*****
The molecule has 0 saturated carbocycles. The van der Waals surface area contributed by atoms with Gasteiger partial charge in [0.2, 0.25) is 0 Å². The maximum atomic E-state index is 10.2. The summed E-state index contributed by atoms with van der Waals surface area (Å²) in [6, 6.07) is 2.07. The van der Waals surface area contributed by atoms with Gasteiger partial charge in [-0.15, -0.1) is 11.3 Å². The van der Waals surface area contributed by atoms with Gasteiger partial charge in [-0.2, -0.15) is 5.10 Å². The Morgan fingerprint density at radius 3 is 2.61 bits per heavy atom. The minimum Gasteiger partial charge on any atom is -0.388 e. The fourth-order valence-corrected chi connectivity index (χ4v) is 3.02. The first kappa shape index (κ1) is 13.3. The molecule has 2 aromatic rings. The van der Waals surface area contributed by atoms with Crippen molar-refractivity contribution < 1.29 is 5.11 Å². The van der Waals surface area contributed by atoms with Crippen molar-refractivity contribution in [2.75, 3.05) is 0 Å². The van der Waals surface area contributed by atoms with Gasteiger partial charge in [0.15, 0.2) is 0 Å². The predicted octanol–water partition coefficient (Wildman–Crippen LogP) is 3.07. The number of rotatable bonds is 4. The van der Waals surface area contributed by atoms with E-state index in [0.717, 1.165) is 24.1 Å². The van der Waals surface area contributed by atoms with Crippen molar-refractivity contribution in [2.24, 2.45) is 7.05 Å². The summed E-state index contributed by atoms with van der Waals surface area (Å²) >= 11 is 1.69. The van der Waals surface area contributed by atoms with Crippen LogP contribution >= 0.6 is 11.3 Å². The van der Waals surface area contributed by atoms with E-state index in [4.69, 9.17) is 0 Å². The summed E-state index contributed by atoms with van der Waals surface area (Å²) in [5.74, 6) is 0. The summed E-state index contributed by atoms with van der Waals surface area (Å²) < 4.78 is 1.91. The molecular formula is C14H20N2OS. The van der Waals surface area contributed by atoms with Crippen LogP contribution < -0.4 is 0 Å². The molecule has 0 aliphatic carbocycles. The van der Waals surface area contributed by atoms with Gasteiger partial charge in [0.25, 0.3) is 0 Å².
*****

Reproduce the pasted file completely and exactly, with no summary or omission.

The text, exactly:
The molecule has 0 saturated carbocycles. The van der Waals surface area contributed by atoms with Gasteiger partial charge in [0.2, 0.25) is 0 Å². The maximum atomic E-state index is 10.2. The summed E-state index contributed by atoms with van der Waals surface area (Å²) in [6, 6.07) is 2.07. The van der Waals surface area contributed by atoms with Gasteiger partial charge in [-0.15, -0.1) is 11.3 Å². The van der Waals surface area contributed by atoms with Gasteiger partial charge in [-0.2, -0.15) is 5.10 Å². The Morgan fingerprint density at radius 3 is 2.61 bits per heavy atom. The minimum Gasteiger partial charge on any atom is -0.388 e. The fourth-order valence-corrected chi connectivity index (χ4v) is 3.02. The first kappa shape index (κ1) is 13.3. The molecule has 2 aromatic rings. The van der Waals surface area contributed by atoms with Crippen molar-refractivity contribution < 1.29 is 5.11 Å². The van der Waals surface area contributed by atoms with Crippen molar-refractivity contribution in [2.75, 3.05) is 0 Å². The van der Waals surface area contributed by atoms with Gasteiger partial charge in [0.15, 0.2) is 0 Å². The predicted octanol–water partition coefficient (Wildman–Crippen LogP) is 3.07. The number of rotatable bonds is 4. The van der Waals surface area contributed by atoms with E-state index in [0.717, 1.165) is 24.1 Å². The van der Waals surface area contributed by atoms with Crippen molar-refractivity contribution in [2.24, 2.45) is 7.05 Å². The summed E-state index contributed by atoms with van der Waals surface area (Å²) >= 11 is 1.69. The van der Waals surface area contributed by atoms with Crippen LogP contribution >= 0.6 is 11.3 Å². The van der Waals surface area contributed by atoms with E-state index in [4.69, 9.17) is 0 Å². The summed E-state index contributed by atoms with van der Waals surface area (Å²) in [5.74, 6) is 0. The summed E-state index contributed by atoms with van der Waals surface area (Å²) < 4.78 is 1.91. The molecular formula is C14H20N2OS. The van der Waals surface area contributed by atoms with Crippen LogP contribution < -0.4 is 0 Å². The molecule has 0 aliphatic carbocycles. The van der Waals surface area contributed by atoms with Gasteiger partial charge in [0.25, 0.3) is 0 Å².